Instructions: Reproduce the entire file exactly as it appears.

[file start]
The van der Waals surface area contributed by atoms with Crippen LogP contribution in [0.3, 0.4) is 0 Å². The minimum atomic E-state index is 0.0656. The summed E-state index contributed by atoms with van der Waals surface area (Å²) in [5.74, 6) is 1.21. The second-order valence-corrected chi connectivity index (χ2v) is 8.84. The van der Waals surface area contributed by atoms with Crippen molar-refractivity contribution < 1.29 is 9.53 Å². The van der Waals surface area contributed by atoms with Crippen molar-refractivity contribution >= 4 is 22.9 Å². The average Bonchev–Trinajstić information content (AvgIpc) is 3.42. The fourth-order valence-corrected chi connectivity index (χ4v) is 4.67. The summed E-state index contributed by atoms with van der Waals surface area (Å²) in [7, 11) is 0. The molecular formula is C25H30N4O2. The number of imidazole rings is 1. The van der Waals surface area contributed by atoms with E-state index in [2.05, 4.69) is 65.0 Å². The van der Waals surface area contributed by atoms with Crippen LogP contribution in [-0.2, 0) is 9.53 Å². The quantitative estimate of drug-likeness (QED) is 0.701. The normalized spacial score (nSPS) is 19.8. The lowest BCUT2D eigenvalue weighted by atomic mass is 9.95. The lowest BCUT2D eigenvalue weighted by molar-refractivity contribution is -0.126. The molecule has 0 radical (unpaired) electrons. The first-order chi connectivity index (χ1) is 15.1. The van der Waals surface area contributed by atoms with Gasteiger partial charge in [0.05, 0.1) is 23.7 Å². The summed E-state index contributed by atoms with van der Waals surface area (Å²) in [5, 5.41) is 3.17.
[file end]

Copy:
The van der Waals surface area contributed by atoms with Crippen LogP contribution in [0.3, 0.4) is 0 Å². The minimum atomic E-state index is 0.0656. The summed E-state index contributed by atoms with van der Waals surface area (Å²) in [5.74, 6) is 1.21. The second-order valence-corrected chi connectivity index (χ2v) is 8.84. The van der Waals surface area contributed by atoms with Crippen molar-refractivity contribution < 1.29 is 9.53 Å². The van der Waals surface area contributed by atoms with Crippen molar-refractivity contribution >= 4 is 22.9 Å². The average Bonchev–Trinajstić information content (AvgIpc) is 3.42. The fourth-order valence-corrected chi connectivity index (χ4v) is 4.67. The summed E-state index contributed by atoms with van der Waals surface area (Å²) in [7, 11) is 0. The molecular formula is C25H30N4O2. The number of imidazole rings is 1. The van der Waals surface area contributed by atoms with E-state index in [2.05, 4.69) is 65.0 Å². The van der Waals surface area contributed by atoms with Crippen LogP contribution in [-0.2, 0) is 9.53 Å². The quantitative estimate of drug-likeness (QED) is 0.701. The normalized spacial score (nSPS) is 19.8. The lowest BCUT2D eigenvalue weighted by atomic mass is 9.95. The lowest BCUT2D eigenvalue weighted by molar-refractivity contribution is -0.126. The molecule has 0 radical (unpaired) electrons. The first-order chi connectivity index (χ1) is 15.1. The van der Waals surface area contributed by atoms with Gasteiger partial charge in [0.05, 0.1) is 23.7 Å². The summed E-state index contributed by atoms with van der Waals surface area (Å²) in [5, 5.41) is 3.17.